The smallest system you should reasonably consider running Linux without X on is probably a 486DX with a few hundred megs of disk and at least 8Mb of core, depending on what you want to do with it. If you want to use X at all, a minimum of 16Mb of core and probably a 486DX2/66 (with a faster chip and more core highly recommended) would be sensible. If you're thinking of KDE or GNOME, at /least/ 32Mb of core and a little pentium chip. KDE is reasonably responsive on my P75 with 24Mb of core; GNOME is a little heavier though.

    Any MMX pentium with 32Mb or more core will run Linux with X and KDE or GNOME quite nicely.

    Oh, and the main problem with Linux on laptops is lack of support for their hardware; they often have funny network, video and sound hardware, among other things. Check the information about Linux hardware support to see if it supports your laptop's gubbins before you install.

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  10. #10
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    Thumbs up re: system requirements to run Linux?

    M$ loses their grip on yet another soul. hahaha.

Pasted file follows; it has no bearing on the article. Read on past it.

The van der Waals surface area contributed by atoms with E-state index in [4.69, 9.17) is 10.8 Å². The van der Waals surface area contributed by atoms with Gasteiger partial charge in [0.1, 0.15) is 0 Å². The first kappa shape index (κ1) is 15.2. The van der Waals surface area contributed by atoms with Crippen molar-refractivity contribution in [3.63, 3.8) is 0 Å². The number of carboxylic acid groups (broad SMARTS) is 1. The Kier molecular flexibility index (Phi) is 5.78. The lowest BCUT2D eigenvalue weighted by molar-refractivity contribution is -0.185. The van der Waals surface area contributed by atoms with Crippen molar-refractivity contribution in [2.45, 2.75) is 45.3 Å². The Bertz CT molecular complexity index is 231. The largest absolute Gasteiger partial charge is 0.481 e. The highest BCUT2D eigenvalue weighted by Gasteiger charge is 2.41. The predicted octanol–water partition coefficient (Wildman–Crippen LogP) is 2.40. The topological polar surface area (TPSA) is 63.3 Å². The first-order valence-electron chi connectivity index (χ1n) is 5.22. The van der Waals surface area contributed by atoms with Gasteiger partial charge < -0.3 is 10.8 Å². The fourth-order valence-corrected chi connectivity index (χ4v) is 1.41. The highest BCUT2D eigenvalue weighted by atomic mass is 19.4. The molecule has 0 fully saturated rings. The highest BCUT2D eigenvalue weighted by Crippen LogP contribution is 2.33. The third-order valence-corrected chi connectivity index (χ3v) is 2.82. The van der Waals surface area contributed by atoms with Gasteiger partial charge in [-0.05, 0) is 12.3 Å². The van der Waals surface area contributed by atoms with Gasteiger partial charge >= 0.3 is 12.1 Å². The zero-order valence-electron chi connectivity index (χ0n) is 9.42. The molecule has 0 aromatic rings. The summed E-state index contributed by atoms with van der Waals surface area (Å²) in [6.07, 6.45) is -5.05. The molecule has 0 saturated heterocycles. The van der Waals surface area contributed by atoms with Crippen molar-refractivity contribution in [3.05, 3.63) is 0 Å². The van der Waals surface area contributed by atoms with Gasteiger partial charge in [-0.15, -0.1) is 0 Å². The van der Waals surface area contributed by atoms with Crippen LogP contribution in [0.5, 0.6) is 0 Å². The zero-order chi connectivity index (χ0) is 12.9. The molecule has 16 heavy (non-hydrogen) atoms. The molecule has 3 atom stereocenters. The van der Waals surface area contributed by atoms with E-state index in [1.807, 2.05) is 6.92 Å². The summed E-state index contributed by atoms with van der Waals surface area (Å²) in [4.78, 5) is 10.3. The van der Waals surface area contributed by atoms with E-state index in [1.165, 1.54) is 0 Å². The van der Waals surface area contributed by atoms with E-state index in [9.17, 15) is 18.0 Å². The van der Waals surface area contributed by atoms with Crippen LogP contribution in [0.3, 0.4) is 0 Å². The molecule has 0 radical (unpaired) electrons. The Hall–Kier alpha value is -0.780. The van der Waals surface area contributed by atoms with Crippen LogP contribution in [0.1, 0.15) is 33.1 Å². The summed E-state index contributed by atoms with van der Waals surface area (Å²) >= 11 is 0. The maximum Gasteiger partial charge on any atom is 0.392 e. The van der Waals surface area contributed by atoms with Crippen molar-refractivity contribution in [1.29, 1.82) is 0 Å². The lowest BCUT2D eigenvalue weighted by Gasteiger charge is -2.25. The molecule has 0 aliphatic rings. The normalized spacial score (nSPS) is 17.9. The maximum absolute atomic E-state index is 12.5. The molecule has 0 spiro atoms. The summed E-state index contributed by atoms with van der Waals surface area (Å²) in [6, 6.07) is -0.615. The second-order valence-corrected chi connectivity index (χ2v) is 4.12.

My advice is to go down to you local used computer shop and browse through their selection.

    There is an extremely high chance that anything they have will work just dandy for you. Chances are that you will find all the system you need for pretty damn cheap.

    As you evolve into `ine ubergeek' and hone your code fu powers, you may decide to build a really a powerfull box.

    Oh, and if you find an Alpha machine and can afford it, by all means buy that damn thing. Alpha's totally rule.

    As for Distro's, I say try em all. Start with whatever you get your hands on, but definitely try them all. Each becomes more uniquie with time, so the idea of 'Linux' is becoming a little more vague every new release.

    I personaly wound up liking Slackware the best after trying them all. Distro's are a very personal thing for most people so don't be afraid to experiment. javascript:smilie('')
    Know this..., you may not by thyself in pride claim the Mantle of Wizardry; that way lies only Bogosity without End.

    Rather must you Become, and Become, and Become, until Hackers respect thy Power, and other Wizards hail thee as a Brother or Sister in Wisdom, and you wake up and realize that the Mantle hath lain unknown upon thy Shoulders since you knew not when.